Hypermobility Syndrome  By drdoc on-line
 

The hypermobility syndrome is a fairly frequent finding in the young, especially female patient complaining of aches and pains. The clinical diagnosis is made on examination, with the finding of extremely mobile joints as a consequence of joint laxity.

The hypermobility syndrome may be assessed using the Beighton score - who you may all be interested to hear is a geneticist at the University of Cape Town, South Africa, from whence I come.

The syndrome of hypermobility is characterized by lax ligaments and people are to use the lay term "double jointed". They are able to bend their thumbs back to touch their forearms, are able to bend the little finger back more than 90 degrees and have hyper-extensible elbows and knees.
They also can bend over and can touch their hands flat on the ground.
They frequently have tall parents usually the father and often have a high arched palate.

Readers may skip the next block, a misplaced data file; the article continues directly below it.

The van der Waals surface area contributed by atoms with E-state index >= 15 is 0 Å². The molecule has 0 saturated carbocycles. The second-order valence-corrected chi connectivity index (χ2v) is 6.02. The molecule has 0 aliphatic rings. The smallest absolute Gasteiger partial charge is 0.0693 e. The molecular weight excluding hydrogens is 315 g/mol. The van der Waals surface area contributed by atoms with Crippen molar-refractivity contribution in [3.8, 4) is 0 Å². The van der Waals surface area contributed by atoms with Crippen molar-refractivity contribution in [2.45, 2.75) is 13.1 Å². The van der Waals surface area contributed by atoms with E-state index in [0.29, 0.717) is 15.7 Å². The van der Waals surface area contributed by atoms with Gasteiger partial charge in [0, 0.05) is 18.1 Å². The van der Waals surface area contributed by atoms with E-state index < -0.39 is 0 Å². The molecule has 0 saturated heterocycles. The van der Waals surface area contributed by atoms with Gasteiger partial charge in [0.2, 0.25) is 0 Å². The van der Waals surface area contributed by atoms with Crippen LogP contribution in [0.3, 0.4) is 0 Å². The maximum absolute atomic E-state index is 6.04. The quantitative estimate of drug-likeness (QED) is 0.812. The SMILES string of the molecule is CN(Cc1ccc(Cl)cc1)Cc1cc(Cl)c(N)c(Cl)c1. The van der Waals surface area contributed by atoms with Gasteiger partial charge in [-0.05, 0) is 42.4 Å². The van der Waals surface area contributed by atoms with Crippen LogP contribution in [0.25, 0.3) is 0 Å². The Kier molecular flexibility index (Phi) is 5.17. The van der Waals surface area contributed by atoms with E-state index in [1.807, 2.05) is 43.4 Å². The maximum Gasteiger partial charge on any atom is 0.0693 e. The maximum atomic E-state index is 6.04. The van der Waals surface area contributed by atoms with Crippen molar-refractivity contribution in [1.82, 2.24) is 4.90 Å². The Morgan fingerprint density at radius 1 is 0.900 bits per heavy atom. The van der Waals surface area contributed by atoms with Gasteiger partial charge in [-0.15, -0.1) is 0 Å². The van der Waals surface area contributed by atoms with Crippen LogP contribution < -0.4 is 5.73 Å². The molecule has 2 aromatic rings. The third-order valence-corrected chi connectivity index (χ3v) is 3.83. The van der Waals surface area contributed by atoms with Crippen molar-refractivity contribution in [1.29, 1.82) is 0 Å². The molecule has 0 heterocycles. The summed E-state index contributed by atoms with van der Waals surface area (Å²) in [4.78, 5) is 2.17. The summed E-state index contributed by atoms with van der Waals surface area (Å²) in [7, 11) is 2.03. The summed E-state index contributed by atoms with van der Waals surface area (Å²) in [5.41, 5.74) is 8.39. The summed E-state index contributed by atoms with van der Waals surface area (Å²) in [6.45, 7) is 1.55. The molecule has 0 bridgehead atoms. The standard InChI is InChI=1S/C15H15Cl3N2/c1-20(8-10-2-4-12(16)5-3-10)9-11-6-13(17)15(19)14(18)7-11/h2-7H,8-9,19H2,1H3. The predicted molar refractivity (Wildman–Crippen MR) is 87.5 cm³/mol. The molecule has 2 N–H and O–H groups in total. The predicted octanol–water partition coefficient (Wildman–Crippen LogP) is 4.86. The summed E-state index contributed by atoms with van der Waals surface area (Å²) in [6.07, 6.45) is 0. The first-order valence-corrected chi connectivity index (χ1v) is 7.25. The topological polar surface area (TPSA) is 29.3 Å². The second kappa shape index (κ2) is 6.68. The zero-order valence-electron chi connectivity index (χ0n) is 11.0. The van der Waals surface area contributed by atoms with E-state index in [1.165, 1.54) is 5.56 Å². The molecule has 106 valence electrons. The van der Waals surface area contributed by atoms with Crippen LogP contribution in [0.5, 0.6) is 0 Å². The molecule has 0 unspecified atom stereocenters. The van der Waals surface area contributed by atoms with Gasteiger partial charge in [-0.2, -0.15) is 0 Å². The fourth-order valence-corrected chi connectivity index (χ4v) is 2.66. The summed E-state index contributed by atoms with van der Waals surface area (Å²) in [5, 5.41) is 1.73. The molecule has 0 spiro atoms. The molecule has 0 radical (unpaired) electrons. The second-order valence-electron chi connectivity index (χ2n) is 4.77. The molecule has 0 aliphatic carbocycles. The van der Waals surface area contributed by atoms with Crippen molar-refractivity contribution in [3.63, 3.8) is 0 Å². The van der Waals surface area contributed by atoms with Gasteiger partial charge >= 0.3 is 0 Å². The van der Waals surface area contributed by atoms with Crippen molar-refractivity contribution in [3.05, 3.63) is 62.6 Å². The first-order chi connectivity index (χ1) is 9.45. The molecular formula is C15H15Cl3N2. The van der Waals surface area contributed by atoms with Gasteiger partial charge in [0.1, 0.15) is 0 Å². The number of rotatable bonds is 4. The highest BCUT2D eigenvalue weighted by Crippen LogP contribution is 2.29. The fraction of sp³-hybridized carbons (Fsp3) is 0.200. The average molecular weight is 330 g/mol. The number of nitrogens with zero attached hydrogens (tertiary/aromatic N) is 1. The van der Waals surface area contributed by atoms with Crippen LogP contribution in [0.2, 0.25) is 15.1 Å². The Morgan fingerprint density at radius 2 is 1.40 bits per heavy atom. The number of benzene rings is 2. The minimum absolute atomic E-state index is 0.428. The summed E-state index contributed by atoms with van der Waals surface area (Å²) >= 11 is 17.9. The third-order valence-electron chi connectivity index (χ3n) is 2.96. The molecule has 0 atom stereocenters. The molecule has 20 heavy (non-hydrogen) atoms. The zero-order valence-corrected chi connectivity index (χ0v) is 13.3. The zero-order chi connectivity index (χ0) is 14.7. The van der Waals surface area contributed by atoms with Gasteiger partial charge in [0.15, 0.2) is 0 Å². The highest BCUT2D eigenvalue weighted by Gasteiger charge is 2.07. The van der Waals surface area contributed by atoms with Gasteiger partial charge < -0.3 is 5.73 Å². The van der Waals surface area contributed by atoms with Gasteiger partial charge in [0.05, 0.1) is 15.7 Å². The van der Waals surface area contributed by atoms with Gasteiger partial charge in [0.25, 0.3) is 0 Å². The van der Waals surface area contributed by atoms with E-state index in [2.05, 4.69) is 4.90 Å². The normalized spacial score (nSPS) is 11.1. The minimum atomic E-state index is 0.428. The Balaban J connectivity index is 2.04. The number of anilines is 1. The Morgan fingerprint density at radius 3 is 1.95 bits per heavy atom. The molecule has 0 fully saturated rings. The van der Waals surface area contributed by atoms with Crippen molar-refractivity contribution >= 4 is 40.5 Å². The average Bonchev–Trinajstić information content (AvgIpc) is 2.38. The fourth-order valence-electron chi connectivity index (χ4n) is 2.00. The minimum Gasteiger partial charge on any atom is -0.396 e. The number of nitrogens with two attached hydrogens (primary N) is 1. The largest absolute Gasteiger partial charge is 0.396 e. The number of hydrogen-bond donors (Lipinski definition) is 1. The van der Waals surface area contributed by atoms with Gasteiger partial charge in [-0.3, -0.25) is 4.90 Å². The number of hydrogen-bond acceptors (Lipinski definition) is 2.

They often are excellent gymnasts and are good at ballet.

Test Description Score Net score
1 Little fingers bends 90 degrees 1 each side 2
2 Thumbs can bend back to touch forarm 1 each side 2
3 Wrist extension more than 90 degrees 1 each side 2
4 Elbow extends more than 10 degrees 1 each side 2
5 Knees extend more than 10 degrees each side 1 each side 2
6 Can bend spine to reach floor with palms flat on ground 1 1
Total  .   11

The condition is benign , and there is no cardiac or eye problems or body habitus problem as found in the Marfan syndrome, and no eye or skin problem as in Ehlers danlos.

The patients however often ache and are more susceptible to osteoarthritis in later life. Reconstructive surgery is not a great problem, but it is important to do regular exercise to maintain good muscle tone.

 

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drdoc on-line
Dr David Gotlieb
Cape Town
May 1997

Revised 2001